Females had to carry their babies and gather food for themselves and the rest of the troupe, so they couldn’t carry and throw stones. Males couldn’t gather food: they had to offer protection, because hungry predators were always watchful for moments of unalertness. So our ANBOs cultivated a division of labor from the very beginning. Women and children gathered food: grass seeds, tubers and roots which they dug up with digging sticks[7], larvae and insects, eggs and small animals. The adult men did nothing but provide safety. The groups who practiced those behaviors most effectively, flourished (by keeping more young alive) and soon outnumbered the groups that were clumsier at these things. Through hundreds of generations, the population exhibiting these behaviors, were the fittest and survived.

The same mechanism applies to group harmony. Because of the big cats and the giant hyenas, the open savanna was a dangerous environment for apes and forced them to maintain strict group harmony. That was not a big problem at all: bonobos live in female-dominated groups characterized by group harmony, and solve tensions with sex.

Dentitions. Left: chimpanzee. Middle: australopith. Right: human

Clearly, our ANBOs probably ‘professionalized’ and optimized this behavior. The dentition of male bonobos still shows large canine teeth that can be used as weapons in sexual competition – although, chimpanzee canines are larger. Fossil australopith dentition shows reduced size of the canines: partially as a result of the need for grinding hard food like grass seeds, but also as a result of reduced male competition.[8] That our ANBOs solved all tensions with sex, is clear because while the size of the canines was reduced, the penises were enlarged! Of course the ‘attractive’ red vaginas of bonobo females and the heavy scrotums of bonobo males were not practical for bipeds, so those were reduced in size too. Every time the women were in estrus, this intensified male competition and group tensions. Therefore, the women’s periods became less noticeable as well. All these reductions were compensated with nice breasts and buttocks for the women, and continuous sexual willingness: mechanisms for reducing tensions and fostering group harmony.

Didn’t the men hunt? No way. Australopith bipedal locomotion was not fast enough to compete in hunting with the savannah predators. Nevertheless, besides birds eggs, insects and larvae there was yet another protein source for them on the savannah: hides.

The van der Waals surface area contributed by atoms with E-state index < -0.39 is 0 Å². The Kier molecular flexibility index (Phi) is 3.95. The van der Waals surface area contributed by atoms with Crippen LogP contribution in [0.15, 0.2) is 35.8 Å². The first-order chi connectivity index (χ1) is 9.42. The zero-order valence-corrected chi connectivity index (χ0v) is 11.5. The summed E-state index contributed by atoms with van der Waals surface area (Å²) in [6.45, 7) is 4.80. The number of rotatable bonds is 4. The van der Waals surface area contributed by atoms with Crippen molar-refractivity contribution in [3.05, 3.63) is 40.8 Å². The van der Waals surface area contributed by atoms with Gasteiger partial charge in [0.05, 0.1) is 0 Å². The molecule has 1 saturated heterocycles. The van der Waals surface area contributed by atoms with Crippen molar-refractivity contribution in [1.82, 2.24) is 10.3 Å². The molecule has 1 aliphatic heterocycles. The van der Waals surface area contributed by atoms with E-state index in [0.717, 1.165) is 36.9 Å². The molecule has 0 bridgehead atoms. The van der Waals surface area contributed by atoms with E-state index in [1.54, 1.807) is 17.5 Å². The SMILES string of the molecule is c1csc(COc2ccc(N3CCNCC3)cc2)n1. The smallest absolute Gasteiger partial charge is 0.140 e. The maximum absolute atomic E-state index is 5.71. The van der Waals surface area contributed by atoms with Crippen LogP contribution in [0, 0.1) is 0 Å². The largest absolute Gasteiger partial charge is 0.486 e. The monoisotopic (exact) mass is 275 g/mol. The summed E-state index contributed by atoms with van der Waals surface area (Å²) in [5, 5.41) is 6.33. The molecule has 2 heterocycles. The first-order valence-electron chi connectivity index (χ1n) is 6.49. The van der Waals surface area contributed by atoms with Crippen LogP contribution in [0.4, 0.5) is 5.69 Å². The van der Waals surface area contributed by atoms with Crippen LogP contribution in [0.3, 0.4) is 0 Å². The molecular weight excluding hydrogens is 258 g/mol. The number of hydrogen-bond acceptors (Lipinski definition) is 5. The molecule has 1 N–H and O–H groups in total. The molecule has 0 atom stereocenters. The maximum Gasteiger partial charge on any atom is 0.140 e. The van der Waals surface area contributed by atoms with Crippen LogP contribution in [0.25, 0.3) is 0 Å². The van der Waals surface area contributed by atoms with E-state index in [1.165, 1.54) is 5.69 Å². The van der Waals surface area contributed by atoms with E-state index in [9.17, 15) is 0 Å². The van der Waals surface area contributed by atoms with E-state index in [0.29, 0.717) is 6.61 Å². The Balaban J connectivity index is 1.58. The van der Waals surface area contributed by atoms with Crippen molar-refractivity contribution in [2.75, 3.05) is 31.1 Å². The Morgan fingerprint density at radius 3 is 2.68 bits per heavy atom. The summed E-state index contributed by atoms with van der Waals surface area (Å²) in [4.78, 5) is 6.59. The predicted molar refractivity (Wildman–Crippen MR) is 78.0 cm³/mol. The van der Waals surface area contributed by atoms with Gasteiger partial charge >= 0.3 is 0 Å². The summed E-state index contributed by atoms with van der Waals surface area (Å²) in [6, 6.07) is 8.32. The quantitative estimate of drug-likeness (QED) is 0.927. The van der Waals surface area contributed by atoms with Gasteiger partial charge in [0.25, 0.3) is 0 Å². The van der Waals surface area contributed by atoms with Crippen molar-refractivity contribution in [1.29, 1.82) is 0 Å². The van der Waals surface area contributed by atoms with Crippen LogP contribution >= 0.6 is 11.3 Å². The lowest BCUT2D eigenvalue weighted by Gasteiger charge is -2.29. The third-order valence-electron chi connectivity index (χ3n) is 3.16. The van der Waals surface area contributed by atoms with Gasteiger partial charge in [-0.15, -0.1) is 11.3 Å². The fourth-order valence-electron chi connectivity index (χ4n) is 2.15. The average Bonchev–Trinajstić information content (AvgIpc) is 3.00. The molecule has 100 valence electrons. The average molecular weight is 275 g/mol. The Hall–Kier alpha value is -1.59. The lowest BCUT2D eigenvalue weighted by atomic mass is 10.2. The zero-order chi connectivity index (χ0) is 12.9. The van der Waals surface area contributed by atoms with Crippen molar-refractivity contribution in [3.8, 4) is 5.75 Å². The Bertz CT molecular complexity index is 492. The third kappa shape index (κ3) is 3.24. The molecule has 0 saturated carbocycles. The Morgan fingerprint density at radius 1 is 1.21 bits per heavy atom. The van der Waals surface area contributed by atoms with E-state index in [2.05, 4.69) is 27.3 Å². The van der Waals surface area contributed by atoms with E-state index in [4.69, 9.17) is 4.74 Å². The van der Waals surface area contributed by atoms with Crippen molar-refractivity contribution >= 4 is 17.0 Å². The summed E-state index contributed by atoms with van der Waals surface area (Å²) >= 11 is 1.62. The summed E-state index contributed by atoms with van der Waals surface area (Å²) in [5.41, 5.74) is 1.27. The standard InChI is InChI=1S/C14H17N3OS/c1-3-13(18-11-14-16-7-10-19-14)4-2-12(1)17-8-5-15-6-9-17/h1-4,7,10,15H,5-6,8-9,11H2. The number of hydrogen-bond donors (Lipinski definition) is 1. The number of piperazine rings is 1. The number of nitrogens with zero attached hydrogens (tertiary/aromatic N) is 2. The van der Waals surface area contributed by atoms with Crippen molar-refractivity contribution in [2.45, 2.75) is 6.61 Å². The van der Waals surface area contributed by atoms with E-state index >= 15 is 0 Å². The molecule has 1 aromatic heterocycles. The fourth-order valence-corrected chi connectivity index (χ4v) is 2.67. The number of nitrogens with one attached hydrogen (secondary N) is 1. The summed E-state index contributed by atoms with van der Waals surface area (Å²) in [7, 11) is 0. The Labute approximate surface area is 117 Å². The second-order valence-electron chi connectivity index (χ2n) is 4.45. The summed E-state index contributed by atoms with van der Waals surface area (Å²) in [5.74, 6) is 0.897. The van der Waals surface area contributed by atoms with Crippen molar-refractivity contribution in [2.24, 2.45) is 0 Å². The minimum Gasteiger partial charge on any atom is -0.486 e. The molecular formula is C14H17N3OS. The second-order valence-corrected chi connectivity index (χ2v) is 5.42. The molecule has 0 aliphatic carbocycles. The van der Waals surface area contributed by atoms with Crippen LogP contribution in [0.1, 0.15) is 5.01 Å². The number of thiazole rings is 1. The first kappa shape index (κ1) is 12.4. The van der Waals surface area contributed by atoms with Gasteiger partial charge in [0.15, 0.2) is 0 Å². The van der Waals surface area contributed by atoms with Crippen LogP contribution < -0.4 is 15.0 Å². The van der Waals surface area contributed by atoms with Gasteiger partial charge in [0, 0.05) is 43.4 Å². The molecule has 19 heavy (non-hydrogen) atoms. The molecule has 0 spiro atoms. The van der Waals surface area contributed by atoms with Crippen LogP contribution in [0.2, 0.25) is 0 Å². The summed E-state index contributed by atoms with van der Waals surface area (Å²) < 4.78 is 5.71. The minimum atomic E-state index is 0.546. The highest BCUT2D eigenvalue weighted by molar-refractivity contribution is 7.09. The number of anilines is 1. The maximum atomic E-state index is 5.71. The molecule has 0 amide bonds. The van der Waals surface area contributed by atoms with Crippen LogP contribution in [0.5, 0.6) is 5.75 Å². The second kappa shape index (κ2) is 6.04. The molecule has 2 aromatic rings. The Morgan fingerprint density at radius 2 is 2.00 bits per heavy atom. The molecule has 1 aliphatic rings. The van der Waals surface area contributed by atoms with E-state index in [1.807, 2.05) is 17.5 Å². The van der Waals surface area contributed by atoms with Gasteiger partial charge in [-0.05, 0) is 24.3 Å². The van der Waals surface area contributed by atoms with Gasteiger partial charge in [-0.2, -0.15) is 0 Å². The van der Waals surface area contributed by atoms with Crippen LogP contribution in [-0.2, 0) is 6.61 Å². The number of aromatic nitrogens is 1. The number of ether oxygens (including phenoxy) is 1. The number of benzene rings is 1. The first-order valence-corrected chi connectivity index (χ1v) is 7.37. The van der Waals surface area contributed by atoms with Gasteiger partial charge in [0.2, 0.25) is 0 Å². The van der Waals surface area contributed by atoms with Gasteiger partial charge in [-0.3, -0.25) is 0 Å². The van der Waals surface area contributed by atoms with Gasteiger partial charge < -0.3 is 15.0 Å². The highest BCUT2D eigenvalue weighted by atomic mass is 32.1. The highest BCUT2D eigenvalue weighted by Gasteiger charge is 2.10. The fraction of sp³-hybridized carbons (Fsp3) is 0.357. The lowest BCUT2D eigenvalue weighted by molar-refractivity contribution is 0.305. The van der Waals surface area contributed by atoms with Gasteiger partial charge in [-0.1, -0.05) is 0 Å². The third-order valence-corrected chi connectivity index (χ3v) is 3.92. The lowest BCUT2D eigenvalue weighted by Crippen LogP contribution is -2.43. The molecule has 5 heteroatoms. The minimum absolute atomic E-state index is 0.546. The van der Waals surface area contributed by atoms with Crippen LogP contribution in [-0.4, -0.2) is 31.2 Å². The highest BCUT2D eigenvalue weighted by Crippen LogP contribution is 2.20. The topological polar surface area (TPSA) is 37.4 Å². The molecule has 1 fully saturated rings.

Afbeeldingsresultaat voor h. erectus slacht olifant Savannah today: more open space than in the ‘cradle of humanity’ which we suspect was in the Afar region of Ethiopia of 5 mya: woodland with less open spaces; but we can imagine an AP-group walking one after another between the grazers on their foraging trip. They were no danger to the grazers; as long as those kept quietly grazing, this meant for the ANBOs that it was safe for them as well, and they walked calmly, with their free hand occasionally stripping off grass seeds to chew them; in the meantime the women were searching for the edible tubers, recognizable by their leaves; and then the group had to stop for some time while the men watched with their stones.

As already mentioned, the hides all over the place, left behind as less edible by the other meat-eaters of the savannah, provided a new niche for the handy ANBOs. There was protein-rich tissue left on the hides to pick and scrape them with the sharp edges of bones, shells and stones. And when a hide was scraped totally clean, it made a perfect bag to carry things such as stones, or it made a blanket to use in cold nights, a screen against sun, wind, or rain. These multipurpose hides were the ANBOs’ first and only property. The paleos lack attention for the importance of the hides in the technical development of our ancestors, an omission that is understandable because hides are not preserved at archaeological sites (just like digging sticks and similar soft-material tools).
But philosophers are allowed to speculate more freely for the benefit of our Great Story, to immediately correct it as soon as a scientific evidence disproves a speculation[9].

Actually, this use of hides marked the beginning of ‘the stone age’: the beginning of the use of stone flakes for processing hides.

Processing hides, soon slaughter of found carcasses, later slaughter of the prey carcasses of the men: until recent HG-times it is females work. Turning stones into useful tools as scrapers and knives is females work. Our primatologists tell us that male chimpanzees use stones only for impressing behavior but female chimps use them for cracking hard nuts. Stone technology was a female invention, even before the birth of mankind.

All these environmental changes and physical adaptations developed unnoticed by our ANBOs. Just like all apes 7 million years ago, they made their daily foraging routes in a vast foraging territory. In the course of two million years, ever more open grasslands became part of their territory and daily route. All necessary adaptations developed during this time. By 5 million years ago, the hominins (australopiths, bipedal apes), including our future ANBOs, were experienced woodland/savannah foragers.

What remained rather unchanged was their way of life. They would leave their woodland nests early in the morning, wander along a route they knew perfectly, gathering food along the way, and finally arrive at the next woodland where they would share the gathered food and then make their nests high in the trees. The only part of the routine that changed, was that instead of eating their food while ranging on the grass lands, they carried most of the gathered food (tubers, grass seeds, larvae, eggs, and so on) to their overnight place in some wood, to be distributed equally among all group members. This was necessary because the men had less opportunity to get food enough during the foraging: their vigilance could not be allowed to weaken for a moment because of the permanent threat of the hungry predators.